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according action adapted admit advantage allied America amount animals appear become believe belonging birds breeds called cause certain characters climate closely colour common considered continued crossed descendants developed difficulty distinct domestic doubt effects existing extinct extremely fact families favourable fertility flowers follow formations forms genera genus geological give given groups habits hand Hence hybrids important increase individuals inhabitants inherited insects instance instincts intermediate islands kind known land laws less living look male manner means modified namely natural selection naturalists nearly never observed occur offspring organs origin parent perfect period plants points present principle probably produced ranked reason remarked resemblance respect seeds seems seen separated shown side similar single slight sometimes species stage sterility structure successive supposed tend theory variability variations varieties various vary whole widely young
Page 1 - These facts, as will be seen in the latter chapters of this volume, seemed to throw some light on the origin of species — that mystery of mysteries, as it has been called by one of our greatest philosophers.
Page 1 - ... of our greatest philosophers. On my return home, it occurred to me, in 1837, that something might perhaps be made out on this question by patiently accumulating and reflecting on all sorts of facts which could possibly have any bearing on it. After five years' work I allowed myself to speculate on the subject, and drew up some short notes...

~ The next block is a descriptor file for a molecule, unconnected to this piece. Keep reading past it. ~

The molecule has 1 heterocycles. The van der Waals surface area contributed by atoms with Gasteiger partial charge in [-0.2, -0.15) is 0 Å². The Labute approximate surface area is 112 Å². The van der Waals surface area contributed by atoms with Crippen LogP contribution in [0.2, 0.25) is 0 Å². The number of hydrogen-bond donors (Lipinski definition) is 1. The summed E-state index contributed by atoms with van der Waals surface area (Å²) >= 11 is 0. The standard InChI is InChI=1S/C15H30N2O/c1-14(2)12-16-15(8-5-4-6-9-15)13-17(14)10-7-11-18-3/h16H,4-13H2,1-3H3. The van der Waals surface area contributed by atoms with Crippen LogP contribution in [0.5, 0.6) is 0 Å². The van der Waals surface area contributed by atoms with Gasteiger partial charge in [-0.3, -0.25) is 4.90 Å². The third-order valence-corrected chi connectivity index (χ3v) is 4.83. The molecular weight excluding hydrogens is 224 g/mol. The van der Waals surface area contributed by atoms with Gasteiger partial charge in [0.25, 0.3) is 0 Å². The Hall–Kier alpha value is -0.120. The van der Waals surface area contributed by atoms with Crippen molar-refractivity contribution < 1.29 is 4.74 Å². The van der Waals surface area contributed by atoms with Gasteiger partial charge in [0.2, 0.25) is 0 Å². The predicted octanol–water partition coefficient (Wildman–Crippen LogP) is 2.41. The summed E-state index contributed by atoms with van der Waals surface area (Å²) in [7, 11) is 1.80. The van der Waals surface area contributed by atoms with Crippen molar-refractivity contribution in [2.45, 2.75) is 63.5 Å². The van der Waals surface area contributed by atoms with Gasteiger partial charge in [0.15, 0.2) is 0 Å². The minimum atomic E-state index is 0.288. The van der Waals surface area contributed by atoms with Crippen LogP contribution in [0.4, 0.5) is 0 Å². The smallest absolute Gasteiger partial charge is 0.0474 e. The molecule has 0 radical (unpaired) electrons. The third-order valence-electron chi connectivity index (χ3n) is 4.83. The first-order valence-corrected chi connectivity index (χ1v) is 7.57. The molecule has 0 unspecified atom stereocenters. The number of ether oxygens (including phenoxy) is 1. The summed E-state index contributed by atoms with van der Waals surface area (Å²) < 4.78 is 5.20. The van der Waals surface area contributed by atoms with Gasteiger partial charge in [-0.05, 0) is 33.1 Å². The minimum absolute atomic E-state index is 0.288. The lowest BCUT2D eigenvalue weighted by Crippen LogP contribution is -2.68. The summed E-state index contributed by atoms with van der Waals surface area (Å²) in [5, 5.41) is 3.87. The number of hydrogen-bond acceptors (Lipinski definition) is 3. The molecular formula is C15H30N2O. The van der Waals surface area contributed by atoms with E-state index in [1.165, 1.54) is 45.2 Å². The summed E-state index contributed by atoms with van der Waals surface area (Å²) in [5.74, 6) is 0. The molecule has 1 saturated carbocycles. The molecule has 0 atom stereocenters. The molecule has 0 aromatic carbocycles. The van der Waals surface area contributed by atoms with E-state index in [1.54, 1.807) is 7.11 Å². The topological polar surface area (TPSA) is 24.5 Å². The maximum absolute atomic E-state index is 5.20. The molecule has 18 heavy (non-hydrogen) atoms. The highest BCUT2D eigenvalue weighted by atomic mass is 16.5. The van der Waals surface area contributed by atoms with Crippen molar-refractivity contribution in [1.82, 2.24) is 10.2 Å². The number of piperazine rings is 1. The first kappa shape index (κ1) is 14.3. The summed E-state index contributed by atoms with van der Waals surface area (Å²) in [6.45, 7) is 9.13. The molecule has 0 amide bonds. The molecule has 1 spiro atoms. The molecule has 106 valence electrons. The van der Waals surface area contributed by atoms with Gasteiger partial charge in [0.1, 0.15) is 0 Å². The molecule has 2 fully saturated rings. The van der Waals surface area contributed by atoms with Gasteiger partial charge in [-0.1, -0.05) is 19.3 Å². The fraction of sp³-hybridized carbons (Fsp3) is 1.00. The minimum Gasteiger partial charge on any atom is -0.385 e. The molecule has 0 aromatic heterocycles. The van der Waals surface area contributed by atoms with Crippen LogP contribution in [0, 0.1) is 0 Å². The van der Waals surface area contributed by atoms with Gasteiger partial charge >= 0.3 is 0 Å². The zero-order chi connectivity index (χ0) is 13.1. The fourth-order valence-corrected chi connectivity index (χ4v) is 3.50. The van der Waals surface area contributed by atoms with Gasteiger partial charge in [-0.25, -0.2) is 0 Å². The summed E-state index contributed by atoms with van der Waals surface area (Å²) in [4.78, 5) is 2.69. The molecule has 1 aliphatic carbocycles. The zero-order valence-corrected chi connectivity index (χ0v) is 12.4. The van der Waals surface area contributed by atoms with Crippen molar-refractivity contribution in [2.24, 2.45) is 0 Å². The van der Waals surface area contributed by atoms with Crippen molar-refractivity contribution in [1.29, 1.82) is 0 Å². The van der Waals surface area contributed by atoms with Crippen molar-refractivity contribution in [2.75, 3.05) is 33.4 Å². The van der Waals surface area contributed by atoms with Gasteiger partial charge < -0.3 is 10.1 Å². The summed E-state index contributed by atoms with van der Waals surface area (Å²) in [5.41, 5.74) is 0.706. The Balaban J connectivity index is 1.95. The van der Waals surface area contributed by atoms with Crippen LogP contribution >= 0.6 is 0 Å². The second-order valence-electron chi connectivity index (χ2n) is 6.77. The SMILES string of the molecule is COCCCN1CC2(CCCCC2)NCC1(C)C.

Page 424 - Analogy would lead me one step further, namely, to the belief that all animals and plants have descended from some one prototype. But analogy may be a deceitful guide.
Page 50 - In these several senses, which pass into each other, I use for convenience' sake the general term of Struggle for Existence.
Page 322 - Every species has come into existence coincident both in space and time with a pre-existing closely allied species.
Page 146 - If it could be demonstrated that any complex organ existed which could not possibly have been formed by numerous, successive, slight modifications, my theory would absolutely break down.
Page 310 - I strongly insisted, in 1839 and 1845, on this " law of the succession of types,"—on " this wonderful relationship in the same continent between the dead and the living." Professor Owen has subsequently extended the same generalisation to the mammals of the Old World. We see the same law in this author's restorations of the extinct and gigantic birds of New Zealand. We see it also in the birds of the caves of Brazil. Mr. Woodward has shown that the same law holds good with sea-shells, but, from...
Page 57 - Now the number of. mice is largely dependent, as every one knows, on the number of cats; and Col.
Page 103 - It is a truly wonderful fact—the wonder of which we are apt to overlook from familiarity—that all animals and all plants throughout all time and space should be related to each other in groups subordinate to groups, in the manner which we everywhere behold...